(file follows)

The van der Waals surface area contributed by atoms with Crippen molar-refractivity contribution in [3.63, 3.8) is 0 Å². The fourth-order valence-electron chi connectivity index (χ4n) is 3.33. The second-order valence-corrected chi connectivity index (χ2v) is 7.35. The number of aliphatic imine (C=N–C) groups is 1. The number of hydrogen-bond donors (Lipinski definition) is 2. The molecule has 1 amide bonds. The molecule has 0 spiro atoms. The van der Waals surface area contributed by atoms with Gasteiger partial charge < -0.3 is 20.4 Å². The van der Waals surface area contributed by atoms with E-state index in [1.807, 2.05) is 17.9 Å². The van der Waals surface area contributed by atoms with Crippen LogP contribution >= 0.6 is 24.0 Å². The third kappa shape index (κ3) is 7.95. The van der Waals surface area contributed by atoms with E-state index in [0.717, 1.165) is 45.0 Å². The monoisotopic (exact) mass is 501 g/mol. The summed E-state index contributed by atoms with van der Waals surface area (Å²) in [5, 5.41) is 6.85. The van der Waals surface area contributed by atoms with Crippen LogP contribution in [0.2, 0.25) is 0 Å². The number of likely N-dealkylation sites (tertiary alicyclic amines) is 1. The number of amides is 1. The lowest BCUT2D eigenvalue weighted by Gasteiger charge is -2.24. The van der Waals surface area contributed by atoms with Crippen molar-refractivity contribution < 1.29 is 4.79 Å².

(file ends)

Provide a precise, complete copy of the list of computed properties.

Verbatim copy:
The van der Waals surface area contributed by atoms with Crippen molar-refractivity contribution in [3.63, 3.8) is 0 Å². The fourth-order valence-electron chi connectivity index (χ4n) is 3.33. The second-order valence-corrected chi connectivity index (χ2v) is 7.35. The number of aliphatic imine (C=N–C) groups is 1. The number of hydrogen-bond donors (Lipinski definition) is 2. The molecule has 1 amide bonds. The molecule has 0 spiro atoms. The van der Waals surface area contributed by atoms with Gasteiger partial charge < -0.3 is 20.4 Å². The van der Waals surface area contributed by atoms with E-state index in [1.807, 2.05) is 17.9 Å². The van der Waals surface area contributed by atoms with Crippen LogP contribution >= 0.6 is 24.0 Å². The third kappa shape index (κ3) is 7.95. The van der Waals surface area contributed by atoms with E-state index in [0.717, 1.165) is 45.0 Å². The monoisotopic (exact) mass is 501 g/mol. The summed E-state index contributed by atoms with van der Waals surface area (Å²) in [5, 5.41) is 6.85. The van der Waals surface area contributed by atoms with Crippen LogP contribution in [0.2, 0.25) is 0 Å². The number of likely N-dealkylation sites (tertiary alicyclic amines) is 1. The number of amides is 1. The lowest BCUT2D eigenvalue weighted by Gasteiger charge is -2.24. The van der Waals surface area contributed by atoms with Crippen molar-refractivity contribution < 1.29 is 4.79 Å².